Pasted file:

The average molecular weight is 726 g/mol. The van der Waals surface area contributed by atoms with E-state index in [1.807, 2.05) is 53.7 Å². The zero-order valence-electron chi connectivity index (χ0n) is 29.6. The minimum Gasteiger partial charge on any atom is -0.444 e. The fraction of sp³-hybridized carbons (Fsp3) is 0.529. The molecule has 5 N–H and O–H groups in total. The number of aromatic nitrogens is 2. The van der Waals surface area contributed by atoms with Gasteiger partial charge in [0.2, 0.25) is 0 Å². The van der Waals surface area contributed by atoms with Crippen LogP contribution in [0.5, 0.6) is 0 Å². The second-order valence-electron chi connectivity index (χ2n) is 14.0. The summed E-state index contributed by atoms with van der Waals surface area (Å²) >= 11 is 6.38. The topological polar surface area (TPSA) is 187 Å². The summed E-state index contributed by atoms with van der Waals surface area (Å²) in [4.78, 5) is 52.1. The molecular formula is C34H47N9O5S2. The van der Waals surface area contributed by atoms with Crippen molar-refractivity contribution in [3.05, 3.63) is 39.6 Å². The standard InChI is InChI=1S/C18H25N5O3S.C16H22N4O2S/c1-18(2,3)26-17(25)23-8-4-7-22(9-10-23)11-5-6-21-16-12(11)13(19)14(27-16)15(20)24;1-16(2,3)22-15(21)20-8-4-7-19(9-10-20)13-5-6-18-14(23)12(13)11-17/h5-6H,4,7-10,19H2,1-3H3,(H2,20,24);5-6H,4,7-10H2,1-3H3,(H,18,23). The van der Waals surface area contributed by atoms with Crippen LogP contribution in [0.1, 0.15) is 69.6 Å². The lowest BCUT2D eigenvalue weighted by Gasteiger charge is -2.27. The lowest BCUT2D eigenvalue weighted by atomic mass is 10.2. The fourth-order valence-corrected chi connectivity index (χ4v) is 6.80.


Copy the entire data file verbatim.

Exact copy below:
The average molecular weight is 726 g/mol. The van der Waals surface area contributed by atoms with E-state index in [1.807, 2.05) is 53.7 Å². The zero-order valence-electron chi connectivity index (χ0n) is 29.6. The minimum Gasteiger partial charge on any atom is -0.444 e. The fraction of sp³-hybridized carbons (Fsp3) is 0.529. The molecule has 5 N–H and O–H groups in total. The number of aromatic nitrogens is 2. The van der Waals surface area contributed by atoms with Gasteiger partial charge in [0.2, 0.25) is 0 Å². The van der Waals surface area contributed by atoms with Crippen LogP contribution in [0.5, 0.6) is 0 Å². The second-order valence-electron chi connectivity index (χ2n) is 14.0. The summed E-state index contributed by atoms with van der Waals surface area (Å²) >= 11 is 6.38. The topological polar surface area (TPSA) is 187 Å². The summed E-state index contributed by atoms with van der Waals surface area (Å²) in [4.78, 5) is 52.1. The molecular formula is C34H47N9O5S2. The van der Waals surface area contributed by atoms with Crippen molar-refractivity contribution in [3.05, 3.63) is 39.6 Å². The standard InChI is InChI=1S/C18H25N5O3S.C16H22N4O2S/c1-18(2,3)26-17(25)23-8-4-7-22(9-10-23)11-5-6-21-16-12(11)13(19)14(27-16)15(20)24;1-16(2,3)22-15(21)20-8-4-7-19(9-10-20)13-5-6-18-14(23)12(13)11-17/h5-6H,4,7-10,19H2,1-3H3,(H2,20,24);5-6H,4,7-10H2,1-3H3,(H,18,23). The van der Waals surface area contributed by atoms with Crippen LogP contribution in [0.1, 0.15) is 69.6 Å². The lowest BCUT2D eigenvalue weighted by Gasteiger charge is -2.27. The lowest BCUT2D eigenvalue weighted by atomic mass is 10.2. The fourth-order valence-corrected chi connectivity index (χ4v) is 6.80.